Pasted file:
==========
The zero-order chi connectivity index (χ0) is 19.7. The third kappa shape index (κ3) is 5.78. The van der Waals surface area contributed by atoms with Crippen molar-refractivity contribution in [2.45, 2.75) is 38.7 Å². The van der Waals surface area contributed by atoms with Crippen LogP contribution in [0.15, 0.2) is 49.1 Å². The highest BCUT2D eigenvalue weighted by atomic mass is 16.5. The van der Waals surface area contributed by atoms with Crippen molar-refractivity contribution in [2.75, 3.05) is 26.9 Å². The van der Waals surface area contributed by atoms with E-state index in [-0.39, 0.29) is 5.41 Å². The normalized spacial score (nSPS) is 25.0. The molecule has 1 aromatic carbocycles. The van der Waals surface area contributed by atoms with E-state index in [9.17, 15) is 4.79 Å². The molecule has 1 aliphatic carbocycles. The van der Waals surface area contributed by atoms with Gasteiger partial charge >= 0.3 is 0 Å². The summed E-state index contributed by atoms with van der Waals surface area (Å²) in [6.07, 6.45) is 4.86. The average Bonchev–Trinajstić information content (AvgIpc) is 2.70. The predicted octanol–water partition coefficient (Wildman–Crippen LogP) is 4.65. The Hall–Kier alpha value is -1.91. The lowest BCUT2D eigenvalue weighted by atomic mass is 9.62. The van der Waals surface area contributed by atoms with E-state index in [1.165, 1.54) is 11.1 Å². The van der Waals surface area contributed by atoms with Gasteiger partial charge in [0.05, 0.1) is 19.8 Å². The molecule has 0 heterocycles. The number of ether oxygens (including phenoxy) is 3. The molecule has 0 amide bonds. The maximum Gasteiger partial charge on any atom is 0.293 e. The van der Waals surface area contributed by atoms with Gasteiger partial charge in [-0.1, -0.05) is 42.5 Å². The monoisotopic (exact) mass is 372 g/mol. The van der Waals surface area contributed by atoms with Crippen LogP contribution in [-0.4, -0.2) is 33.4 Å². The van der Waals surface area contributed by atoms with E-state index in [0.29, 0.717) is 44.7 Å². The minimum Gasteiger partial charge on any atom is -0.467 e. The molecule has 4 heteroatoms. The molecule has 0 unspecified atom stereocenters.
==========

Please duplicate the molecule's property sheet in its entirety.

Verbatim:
The zero-order chi connectivity index (χ0) is 19.7. The third kappa shape index (κ3) is 5.78. The van der Waals surface area contributed by atoms with Crippen molar-refractivity contribution in [2.45, 2.75) is 38.7 Å². The van der Waals surface area contributed by atoms with Crippen LogP contribution in [0.15, 0.2) is 49.1 Å². The highest BCUT2D eigenvalue weighted by atomic mass is 16.5. The van der Waals surface area contributed by atoms with Crippen molar-refractivity contribution in [2.75, 3.05) is 26.9 Å². The van der Waals surface area contributed by atoms with E-state index in [-0.39, 0.29) is 5.41 Å². The normalized spacial score (nSPS) is 25.0. The molecule has 1 aromatic carbocycles. The van der Waals surface area contributed by atoms with E-state index in [9.17, 15) is 4.79 Å². The molecule has 1 aliphatic carbocycles. The van der Waals surface area contributed by atoms with Gasteiger partial charge >= 0.3 is 0 Å². The summed E-state index contributed by atoms with van der Waals surface area (Å²) in [6.07, 6.45) is 4.86. The average Bonchev–Trinajstić information content (AvgIpc) is 2.70. The predicted octanol–water partition coefficient (Wildman–Crippen LogP) is 4.65. The Hall–Kier alpha value is -1.91. The lowest BCUT2D eigenvalue weighted by atomic mass is 9.62. The van der Waals surface area contributed by atoms with E-state index in [1.165, 1.54) is 11.1 Å². The van der Waals surface area contributed by atoms with Gasteiger partial charge in [0.05, 0.1) is 19.8 Å². The molecule has 0 heterocycles. The number of ether oxygens (including phenoxy) is 3. The molecule has 0 amide bonds. The maximum Gasteiger partial charge on any atom is 0.293 e. The van der Waals surface area contributed by atoms with Gasteiger partial charge in [-0.1, -0.05) is 42.5 Å². The monoisotopic (exact) mass is 372 g/mol. The van der Waals surface area contributed by atoms with Crippen LogP contribution in [-0.4, -0.2) is 33.4 Å². The van der Waals surface area contributed by atoms with E-state index in [0.29, 0.717) is 44.7 Å². The minimum Gasteiger partial charge on any atom is -0.467 e. The molecule has 4 heteroatoms. The molecule has 0 unspecified atom stereocenters.